Housing affordability, particularly for median income workers, has become a much-talked about topic of late. Rising rents have forced a large segment of city residents to spend well over 30% of their net monthly income on shelter costs, which can lead to severe financial trauma later on. One of the reasons why city residents are struggling — low city salaries. The urban ideal is to live and work in the same place — however, to do so in Baltimore City is becoming less cost-effective. Even when you factor in transportation costs, depending on your chosen profession, working in DC, and even working in some of the neighboring counties might be more lucrative. For example, if you are an accountant, the median hourly wage in Baltimore City is $30.00. In Baltimore County, that rises to $34.50, in Anne Arundel County, it’s about the same as Baltimore County, and in Howard County, it’s $33.25. My friend Steve, who is an experienced accountant and works in Howard County, earns roughly $41.00 an hour. That’s more than he would earn, on average, in Baltimore City, even for an accountant with the same amount of responsibility and experience.
However, not many in Baltimore City are earning $41.00 an hour, or even $30.00 an hour. In fact, 58% of Baltimore City residents earn $49,999 per year or less, with the majority of those people earning less than $25,000 a year. The fair market rent (FMR) set by HUD, for a two-bedroom home or apartment in Baltimore City of approximately $1250 is well out of reach for most, if not all, of those residents. Yet, despite the lower salaries and despite the rising rents, we’re not making affordable housing for working families a priority, nor are we creating the jobs that can lead to higher salaries for new and existing workers.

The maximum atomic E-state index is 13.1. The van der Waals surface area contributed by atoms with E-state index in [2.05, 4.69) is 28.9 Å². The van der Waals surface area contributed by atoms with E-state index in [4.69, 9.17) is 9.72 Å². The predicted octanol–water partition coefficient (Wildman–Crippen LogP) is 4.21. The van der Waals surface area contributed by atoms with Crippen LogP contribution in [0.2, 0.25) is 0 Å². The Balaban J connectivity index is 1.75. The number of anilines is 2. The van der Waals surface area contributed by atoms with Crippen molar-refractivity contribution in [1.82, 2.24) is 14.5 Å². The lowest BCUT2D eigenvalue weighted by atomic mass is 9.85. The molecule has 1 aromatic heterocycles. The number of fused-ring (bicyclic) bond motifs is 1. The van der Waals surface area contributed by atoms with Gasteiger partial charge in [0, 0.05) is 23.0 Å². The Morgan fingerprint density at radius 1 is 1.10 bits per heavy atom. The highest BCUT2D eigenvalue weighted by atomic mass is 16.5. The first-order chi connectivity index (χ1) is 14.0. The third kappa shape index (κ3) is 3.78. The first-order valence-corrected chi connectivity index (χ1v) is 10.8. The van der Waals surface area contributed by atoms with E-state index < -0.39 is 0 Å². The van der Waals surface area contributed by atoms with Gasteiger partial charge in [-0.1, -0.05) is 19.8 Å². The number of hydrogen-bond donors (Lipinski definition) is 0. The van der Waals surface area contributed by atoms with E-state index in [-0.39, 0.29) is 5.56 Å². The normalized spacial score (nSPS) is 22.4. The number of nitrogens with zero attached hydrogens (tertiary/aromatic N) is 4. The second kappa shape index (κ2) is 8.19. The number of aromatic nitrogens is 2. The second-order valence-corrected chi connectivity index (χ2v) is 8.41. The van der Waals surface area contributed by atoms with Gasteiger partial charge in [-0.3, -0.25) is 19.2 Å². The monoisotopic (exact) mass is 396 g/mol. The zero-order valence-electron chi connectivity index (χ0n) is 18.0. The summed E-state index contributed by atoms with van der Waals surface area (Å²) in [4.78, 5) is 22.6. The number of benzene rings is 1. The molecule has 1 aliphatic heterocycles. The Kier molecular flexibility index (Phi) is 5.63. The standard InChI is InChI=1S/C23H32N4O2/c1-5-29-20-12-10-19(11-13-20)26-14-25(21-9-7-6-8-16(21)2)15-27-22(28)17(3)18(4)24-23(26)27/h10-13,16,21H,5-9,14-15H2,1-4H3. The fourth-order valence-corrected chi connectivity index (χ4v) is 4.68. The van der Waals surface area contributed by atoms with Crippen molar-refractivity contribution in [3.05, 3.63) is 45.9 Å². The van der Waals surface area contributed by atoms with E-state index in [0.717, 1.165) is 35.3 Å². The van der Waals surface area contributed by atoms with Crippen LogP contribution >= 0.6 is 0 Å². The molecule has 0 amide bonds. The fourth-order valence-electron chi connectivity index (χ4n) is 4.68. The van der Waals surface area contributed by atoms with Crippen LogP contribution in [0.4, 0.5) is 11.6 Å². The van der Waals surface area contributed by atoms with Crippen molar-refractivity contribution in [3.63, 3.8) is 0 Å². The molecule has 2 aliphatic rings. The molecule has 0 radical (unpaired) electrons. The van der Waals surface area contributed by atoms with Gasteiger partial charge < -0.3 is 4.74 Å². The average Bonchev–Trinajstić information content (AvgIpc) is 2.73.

When you look at the breakdown of available jobs and education level of residents, it becomes clear which industries need to expand:
Only 27% of Baltimore City residents age 25 and older have a college degree. This means a severe shortage of good-paying steady jobs for the vast majority of city residents. Historically, skilled trades and manufacturing jobs led to greater financial security, homeownership, and retirement with decent pensions/retirement accounts, particularly for those who had no college education. In Baltimore City, however, those jobs are in short supply:
Only 3.6 percent of workers are employed in manufacturing, and only 2.9 percent are employed in construction. The numbers still remain low, even if you add in trade, transportation, and utilities, at 11.7 percent of workers. Compare that to Batltimore County, where the numbers rise to 6.1 percent in construction, 4.5 percent in manufacturing, and 18.2 percent in trade, transportation, and utilities. The numbers in Anne Arundel and Howard Counties are also higher than Baltimore City.
What’s the Solution?
With the number of tax credits given to developers to build luxury apartments downtown, there should be equal attention paid, along with tax credits given to developers to revamp much of our vacant housing stock, especially on the city’s east and west sides, where many low- to moderate-wage workers already live. We also need to incentivize industry — manufacturing, skilled trades and other construction jobs, and utilities. Tax credits for building new facilities, or reusing existing facilities are a must. Better jobs, combined with affordable housing is what’s needed for a stronger, safer city.